- Associative stage
This stage comes after the athletes have already achieved a certain level of performance or technical skills. Athlets achieve this stage after getting a good level of understanding about the previous doubt they used to have, also good knowledge of their tasks and roles and how they going to use their skills, in order to achieve goals. I this stage athletes make fewer mistakes but still have to develop a good level of concentration, in order to keep making performance improvements (Topvelocitynet, 2008).
- Autonomous stage
Ultimately, in this stage the athlete’s behaviour becomes automated or second nature, due to the experience gained athletes will not have to fast think the steps that have to be taken in order to perform something or use a difficult skill (Topvelocitynet, 2008).
Transfering learning to sports
Skill transfer means that when performing and learning a skill, that might positively or negatively influence the learning of another skill. This happens to all types of athletes, when learning any skill, that learning process might help in the learning of another or could make an old skill fade away. For example, a football player learning to make a specific type of dribble with one leg might facilitate the same learning process for the other leg or might actually make it more difficult.
Types of transfer: negative, positive and zero
- Positive transfer
Positive transfer happens when there is a good level of similarity between two skills, which means that having complete control of one skill, makes easier for the player to learn another skill, due to their similarities, but in order for that to happen the player has to master the basic techniques that make up the first skill and has an understanding of the skills similarities, so the transfer can be as easy and smooth as possible. For example, if a football player learners to properly it the ball in order to perfectly make long passes, it might ease the path to learn to shout corners.
- Negative transfer
Negative transfer happens when the learning of a skill negatively impacts the learning process of other skills. This effect occurs when the two skills need a different type of stimulus in order for them to be performed. For example, a basketball player when playing football might try to use a basketball posture when playing football because in basketball he would use the hands to grab the ball, basketball that requires a different posture and movement, it can also make the learning process for the other skill than expected harder. This could be avoided by ensuring that the player is aware of the technical differences between the skills.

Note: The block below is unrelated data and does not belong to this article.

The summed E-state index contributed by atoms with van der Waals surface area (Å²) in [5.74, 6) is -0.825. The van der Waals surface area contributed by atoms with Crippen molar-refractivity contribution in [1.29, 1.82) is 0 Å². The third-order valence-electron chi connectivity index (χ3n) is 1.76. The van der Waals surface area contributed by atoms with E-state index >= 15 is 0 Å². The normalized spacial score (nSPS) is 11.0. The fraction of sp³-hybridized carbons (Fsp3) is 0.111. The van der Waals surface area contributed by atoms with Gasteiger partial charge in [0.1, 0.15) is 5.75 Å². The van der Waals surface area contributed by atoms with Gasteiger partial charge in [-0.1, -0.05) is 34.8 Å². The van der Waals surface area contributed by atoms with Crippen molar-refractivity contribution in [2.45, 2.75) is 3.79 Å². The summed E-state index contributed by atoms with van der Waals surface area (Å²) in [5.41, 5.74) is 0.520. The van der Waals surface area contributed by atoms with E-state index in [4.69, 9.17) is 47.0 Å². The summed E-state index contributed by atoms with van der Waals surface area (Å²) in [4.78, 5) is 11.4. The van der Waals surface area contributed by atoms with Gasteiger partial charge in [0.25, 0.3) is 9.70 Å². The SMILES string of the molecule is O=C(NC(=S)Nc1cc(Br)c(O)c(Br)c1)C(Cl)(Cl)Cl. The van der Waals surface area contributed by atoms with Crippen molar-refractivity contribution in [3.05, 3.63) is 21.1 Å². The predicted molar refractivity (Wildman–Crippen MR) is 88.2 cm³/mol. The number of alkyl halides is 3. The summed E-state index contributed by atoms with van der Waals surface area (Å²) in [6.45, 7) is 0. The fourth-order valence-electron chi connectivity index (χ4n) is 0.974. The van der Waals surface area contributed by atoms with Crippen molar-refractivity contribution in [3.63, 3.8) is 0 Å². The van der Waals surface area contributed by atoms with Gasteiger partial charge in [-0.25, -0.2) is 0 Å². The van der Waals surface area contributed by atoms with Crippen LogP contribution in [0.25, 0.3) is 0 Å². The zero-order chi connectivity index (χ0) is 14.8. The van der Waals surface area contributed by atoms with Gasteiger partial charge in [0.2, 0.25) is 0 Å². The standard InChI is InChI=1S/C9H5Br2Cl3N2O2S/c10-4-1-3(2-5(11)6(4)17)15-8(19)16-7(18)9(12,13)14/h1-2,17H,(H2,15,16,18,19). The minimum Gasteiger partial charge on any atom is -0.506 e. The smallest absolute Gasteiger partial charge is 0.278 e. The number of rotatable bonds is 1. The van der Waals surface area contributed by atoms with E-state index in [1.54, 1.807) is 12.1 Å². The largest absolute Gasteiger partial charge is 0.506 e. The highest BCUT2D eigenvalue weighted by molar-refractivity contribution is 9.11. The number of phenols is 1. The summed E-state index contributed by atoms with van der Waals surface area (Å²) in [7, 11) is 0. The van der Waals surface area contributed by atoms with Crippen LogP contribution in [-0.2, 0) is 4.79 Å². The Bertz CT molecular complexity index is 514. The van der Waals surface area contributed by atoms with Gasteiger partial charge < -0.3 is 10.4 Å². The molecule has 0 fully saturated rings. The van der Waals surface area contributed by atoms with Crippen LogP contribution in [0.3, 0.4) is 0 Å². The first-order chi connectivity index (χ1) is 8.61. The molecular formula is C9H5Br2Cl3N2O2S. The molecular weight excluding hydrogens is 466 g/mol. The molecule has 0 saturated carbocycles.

- Zero transfer
Zero transfer happens when there are no similarities between the skills and thus there are no beneficial aspects of learning the basic techniques for the first skill, so the learning process for the second would be easier. For example, Skying and bowling, Which are totally different sports, where their techniques and skills have no similarities and have no way of being used to ease the learning process of the sports skills, as there would be with cricket and baseball, (Teachpecom, 2019).
Types of transfer for sport skills
Skill transfer in sports is of great importance because it might ease the work coaches and athletes have to do in order to learn new skills. However, that is only the case when the type of skill transfer is positive because when the skill already learnt has no similar basic technics as the technic that is being learned the process might become harder and make the coaches and athletes work harder than expected. Therefore is very important for the coaches to present the and start working on the cognitive stage of athletes new to the sport as soon as possible and try to present the skill principles, in order to facilitate the work throughout the learning process.
I conclude, that the learning process for new skills or habits in sports is complex and can sometimes take a great amount of time mastering them. Nevertheless, there is no doubt that on the importance of acknowledging the different concepts surrounding them and their different and possible applications in sports and outside sports.
Psychologistworldcom. 2015. Psychologistworldcom. [Online]. [6 June 2019]. Available from: https://www.psychologistworld.com/memory/conditioning-intro
Sportlyzercom. 2019. Sportlyzer Rowing Academy. [Online]. [6 June 2019]. Available from: https://academy.sportlyzer.com/wiki/arousal-and-performance/drive-reduction-theory/
Topvelocitynet. 2008. Increase Pitching Velocity. [Online]. [6 June 2019]. Available from: https://www.topvelocity.net/3-stages-of-learning/
Teachpecom. 2019. Teachpecom. [Online]. [6 June 2019]. Available from: https://www.teachpe.com/sports_psychology/skill_transfer.php